The culture of consumption in radio is the product of a three-way relationship between audiences, broadcasters, and technology. Although in the contemporary West radio is typically thought of as an entertainment medium, over its long history the nature of radio consumption has changed extensively. Nineteenth-century experiments focused on direct communication, and it was not until the early twentieth century that the notion of broadcasting—from the center to a body of listeners—became widespread. From being the preserve of amateurs, the technology then saw extensive military use in various countries in the period around the First World War, which consolidated its national regulation and localized consumption.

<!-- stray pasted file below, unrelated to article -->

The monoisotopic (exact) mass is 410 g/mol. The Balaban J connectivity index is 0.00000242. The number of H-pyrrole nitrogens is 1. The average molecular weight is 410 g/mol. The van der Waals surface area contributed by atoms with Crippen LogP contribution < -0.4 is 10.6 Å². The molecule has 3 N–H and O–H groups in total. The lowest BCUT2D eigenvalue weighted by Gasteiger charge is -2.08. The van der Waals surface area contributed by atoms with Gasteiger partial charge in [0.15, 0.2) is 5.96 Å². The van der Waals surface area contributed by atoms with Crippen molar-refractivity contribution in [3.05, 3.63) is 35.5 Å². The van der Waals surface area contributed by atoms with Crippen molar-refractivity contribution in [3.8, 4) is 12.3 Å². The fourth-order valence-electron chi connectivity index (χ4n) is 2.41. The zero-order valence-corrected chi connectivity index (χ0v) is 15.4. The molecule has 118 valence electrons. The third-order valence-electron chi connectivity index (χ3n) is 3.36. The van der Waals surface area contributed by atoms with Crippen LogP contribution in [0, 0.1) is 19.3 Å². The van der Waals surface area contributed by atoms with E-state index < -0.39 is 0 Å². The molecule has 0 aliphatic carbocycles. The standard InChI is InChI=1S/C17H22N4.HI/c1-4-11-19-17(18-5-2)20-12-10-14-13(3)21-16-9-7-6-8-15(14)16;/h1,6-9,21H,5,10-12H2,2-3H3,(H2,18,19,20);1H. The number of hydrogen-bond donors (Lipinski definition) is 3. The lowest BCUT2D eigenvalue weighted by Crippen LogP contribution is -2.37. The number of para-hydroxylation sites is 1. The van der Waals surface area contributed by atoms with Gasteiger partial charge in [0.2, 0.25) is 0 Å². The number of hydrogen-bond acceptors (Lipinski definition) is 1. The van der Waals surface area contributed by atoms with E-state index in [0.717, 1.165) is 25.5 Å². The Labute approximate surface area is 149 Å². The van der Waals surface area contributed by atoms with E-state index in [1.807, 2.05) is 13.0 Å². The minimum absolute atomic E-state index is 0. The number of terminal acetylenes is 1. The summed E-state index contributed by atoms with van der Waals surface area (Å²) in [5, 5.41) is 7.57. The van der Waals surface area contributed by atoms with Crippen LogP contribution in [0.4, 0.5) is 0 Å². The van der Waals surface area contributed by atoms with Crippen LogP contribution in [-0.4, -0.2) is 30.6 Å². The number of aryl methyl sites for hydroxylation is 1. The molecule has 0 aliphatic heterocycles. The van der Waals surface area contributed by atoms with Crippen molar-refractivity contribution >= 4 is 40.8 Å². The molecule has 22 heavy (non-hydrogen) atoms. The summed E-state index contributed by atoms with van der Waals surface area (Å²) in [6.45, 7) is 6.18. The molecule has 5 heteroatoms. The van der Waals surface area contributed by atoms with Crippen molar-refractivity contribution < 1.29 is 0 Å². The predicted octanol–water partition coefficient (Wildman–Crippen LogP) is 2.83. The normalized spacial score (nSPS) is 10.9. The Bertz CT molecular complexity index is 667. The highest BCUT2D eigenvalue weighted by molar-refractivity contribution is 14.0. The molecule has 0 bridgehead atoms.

In the 1920s, radio became a social medium, and organizations and companies began to form in the United States and Europe to ...

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